Posts Tagged ‘sexually transmitted infection’

Protecting yourself from sexually transmitted infections

Thursday, April 19th, 2018

April is Sexually Transmitted Infections Awareness Month. In the United States, nearly 20 million new sexually transmitted infections happen each year.

Sexually transmitted infections (also called STI, sexually transmitted diseases or STD) are infections that you can get from having unprotected sex or intimate physical contact with a person who is infected.

Having an STI during pregnancy can cause serious problems for babies, including premature birth, low birthweight, miscarriage, and other problems after birth. Many people with STIs don’t know they’re infected because some STIs have no signs or symptoms. Therefore, the best way to protect your baby from STIs is to protect yourself from STIs.

Here’s what you can do to help protect yourself from STIs:

  • If you have sex, have safe sex. Have sex with only one person who doesn’t have other sex partners.
  • Use a condom every time you have sex. Condoms are barrier methods of birth control and help prevent pregnancy, as well as STIs.
  • Get tested and treated. The sooner you get tested and treated, the less likely you are to have complications from your infection.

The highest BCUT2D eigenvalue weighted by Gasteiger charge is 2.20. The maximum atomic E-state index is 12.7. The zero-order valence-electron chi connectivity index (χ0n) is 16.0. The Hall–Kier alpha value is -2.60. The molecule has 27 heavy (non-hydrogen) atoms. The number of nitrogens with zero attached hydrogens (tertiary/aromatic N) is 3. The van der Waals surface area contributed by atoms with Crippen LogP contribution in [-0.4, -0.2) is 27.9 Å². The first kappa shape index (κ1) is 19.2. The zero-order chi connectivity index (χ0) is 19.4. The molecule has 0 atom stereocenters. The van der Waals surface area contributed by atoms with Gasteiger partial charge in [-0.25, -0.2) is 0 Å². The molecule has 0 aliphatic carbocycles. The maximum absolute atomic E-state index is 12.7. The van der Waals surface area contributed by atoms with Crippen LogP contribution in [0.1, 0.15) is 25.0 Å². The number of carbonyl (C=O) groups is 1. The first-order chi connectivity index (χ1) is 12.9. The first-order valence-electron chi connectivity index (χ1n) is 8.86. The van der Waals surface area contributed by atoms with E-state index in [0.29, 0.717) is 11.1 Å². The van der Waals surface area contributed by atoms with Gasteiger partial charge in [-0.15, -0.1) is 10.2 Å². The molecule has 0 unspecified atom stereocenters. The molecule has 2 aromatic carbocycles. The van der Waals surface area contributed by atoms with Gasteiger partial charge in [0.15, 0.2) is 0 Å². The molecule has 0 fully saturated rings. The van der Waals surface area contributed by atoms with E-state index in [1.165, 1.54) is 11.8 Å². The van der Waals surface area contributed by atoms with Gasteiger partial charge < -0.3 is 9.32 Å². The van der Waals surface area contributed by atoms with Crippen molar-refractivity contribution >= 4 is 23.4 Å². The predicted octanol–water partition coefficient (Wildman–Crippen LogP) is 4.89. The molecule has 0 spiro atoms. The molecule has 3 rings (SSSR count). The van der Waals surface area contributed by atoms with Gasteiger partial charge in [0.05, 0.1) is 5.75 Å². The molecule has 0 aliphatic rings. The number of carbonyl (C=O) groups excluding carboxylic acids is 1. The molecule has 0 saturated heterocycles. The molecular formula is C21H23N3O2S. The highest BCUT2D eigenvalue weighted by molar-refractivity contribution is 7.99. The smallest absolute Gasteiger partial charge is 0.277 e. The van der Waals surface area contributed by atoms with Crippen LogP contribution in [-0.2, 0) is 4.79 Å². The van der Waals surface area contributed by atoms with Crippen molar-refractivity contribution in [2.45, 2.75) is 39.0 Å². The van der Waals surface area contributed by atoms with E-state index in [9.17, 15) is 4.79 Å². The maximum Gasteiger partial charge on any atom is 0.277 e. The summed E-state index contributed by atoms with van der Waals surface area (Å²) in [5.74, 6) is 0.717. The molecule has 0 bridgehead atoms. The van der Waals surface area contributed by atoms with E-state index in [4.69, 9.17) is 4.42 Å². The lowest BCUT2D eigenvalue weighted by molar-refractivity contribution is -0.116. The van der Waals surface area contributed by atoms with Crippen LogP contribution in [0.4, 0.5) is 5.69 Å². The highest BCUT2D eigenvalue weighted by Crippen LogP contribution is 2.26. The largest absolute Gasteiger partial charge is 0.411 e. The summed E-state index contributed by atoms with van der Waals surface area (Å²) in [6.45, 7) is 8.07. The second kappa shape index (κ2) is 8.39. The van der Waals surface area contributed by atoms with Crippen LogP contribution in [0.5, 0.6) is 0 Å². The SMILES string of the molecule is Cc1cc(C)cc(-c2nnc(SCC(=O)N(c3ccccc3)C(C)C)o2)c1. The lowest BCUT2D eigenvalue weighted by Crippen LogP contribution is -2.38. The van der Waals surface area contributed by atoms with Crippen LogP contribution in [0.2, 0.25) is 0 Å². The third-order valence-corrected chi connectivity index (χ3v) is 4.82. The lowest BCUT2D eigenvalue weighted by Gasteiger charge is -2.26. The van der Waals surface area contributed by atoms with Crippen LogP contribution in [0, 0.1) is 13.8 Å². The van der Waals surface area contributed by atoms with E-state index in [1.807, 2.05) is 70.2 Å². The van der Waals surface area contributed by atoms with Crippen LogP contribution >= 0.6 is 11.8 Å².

• Ask your partner to get tested and treated. Even if you get treated for an STI, if your partner’s infected you can get the infection again.
  • Go to all your prenatal care visits, even if you’re feeling fine. If you think you may have an STI, let your health care provider know. That way you can get tested and treated right away.
  • Get vaccinated. Some vaccinations can help protect you from some STIs, like hepatitis B and some types of human papillomavirus (HPV).
  • Don’t have sex. This is the best way to prevent an STI.

Counseling for sexually transmitted infections is a preventive service covered by most health insurance plans under the Affordable Care Act, at no extra cost to you. Learn more about recommended preventive services that are covered under the Affordable Care Act at Care Women Deserve.

“Spread Prevention, Not the Infection” during Pregnancy: Syphilis

Thursday, January 25th, 2018

This year the theme of  National Birth Defects Prevention Month is Prevent to Protect. This week we will be posting a series of guest posts from MotherToBaby’s Kirstie Perrotta, MPH, Lorrie Harris-Sagaribay, MPH, Robert Felix and Susan Sherman of the Organization of Teratology Information Specialists (OTIS) Zika Task Force. Each day they will respond to one of the top five questions they receive about preventable infectious diseases and what you can do to prevent exposure during pregnancy.

“It’s 2018! I didn’t even know you could get syphilis nowadays!” Yes, I mentioned the stats about syphilis and other infections that can affect pregnancy to the caller who had contacted me through our free MotherToBaby helpline. I thought, this is a great time to educate her as well as others about a variety of infections. Some infections, like Zika, seem to make headlines every week, while others tend to be discussed much less frequently. January is National Birth Defects Prevention Month, and this year’s focus is on infection prevention.